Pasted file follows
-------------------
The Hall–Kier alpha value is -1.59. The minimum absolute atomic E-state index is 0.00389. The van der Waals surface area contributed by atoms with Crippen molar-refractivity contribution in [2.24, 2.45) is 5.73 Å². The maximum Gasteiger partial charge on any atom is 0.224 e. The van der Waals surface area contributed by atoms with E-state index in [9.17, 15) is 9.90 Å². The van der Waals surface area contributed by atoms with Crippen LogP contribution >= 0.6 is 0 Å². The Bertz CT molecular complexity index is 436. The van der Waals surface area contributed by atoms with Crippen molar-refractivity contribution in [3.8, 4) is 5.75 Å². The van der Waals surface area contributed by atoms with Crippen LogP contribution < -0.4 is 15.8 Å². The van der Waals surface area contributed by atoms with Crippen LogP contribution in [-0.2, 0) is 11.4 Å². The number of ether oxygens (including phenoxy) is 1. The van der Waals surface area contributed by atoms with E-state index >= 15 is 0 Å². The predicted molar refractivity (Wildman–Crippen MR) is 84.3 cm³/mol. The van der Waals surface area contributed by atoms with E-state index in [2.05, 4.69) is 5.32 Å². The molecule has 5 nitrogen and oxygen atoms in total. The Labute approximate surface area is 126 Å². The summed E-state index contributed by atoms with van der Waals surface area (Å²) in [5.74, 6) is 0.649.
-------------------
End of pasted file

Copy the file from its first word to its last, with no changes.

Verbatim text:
The Hall–Kier alpha value is -1.59. The minimum absolute atomic E-state index is 0.00389. The van der Waals surface area contributed by atoms with Crippen molar-refractivity contribution in [2.24, 2.45) is 5.73 Å². The maximum Gasteiger partial charge on any atom is 0.224 e. The van der Waals surface area contributed by atoms with E-state index in [9.17, 15) is 9.90 Å². The van der Waals surface area contributed by atoms with Crippen LogP contribution >= 0.6 is 0 Å². The Bertz CT molecular complexity index is 436. The van der Waals surface area contributed by atoms with Crippen molar-refractivity contribution in [3.8, 4) is 5.75 Å². The van der Waals surface area contributed by atoms with Crippen LogP contribution < -0.4 is 15.8 Å². The van der Waals surface area contributed by atoms with Crippen LogP contribution in [-0.2, 0) is 11.4 Å². The number of ether oxygens (including phenoxy) is 1. The van der Waals surface area contributed by atoms with E-state index >= 15 is 0 Å². The predicted molar refractivity (Wildman–Crippen MR) is 84.3 cm³/mol. The van der Waals surface area contributed by atoms with E-state index in [2.05, 4.69) is 5.32 Å². The molecule has 5 nitrogen and oxygen atoms in total. The Labute approximate surface area is 126 Å². The summed E-state index contributed by atoms with van der Waals surface area (Å²) in [5.74, 6) is 0.649.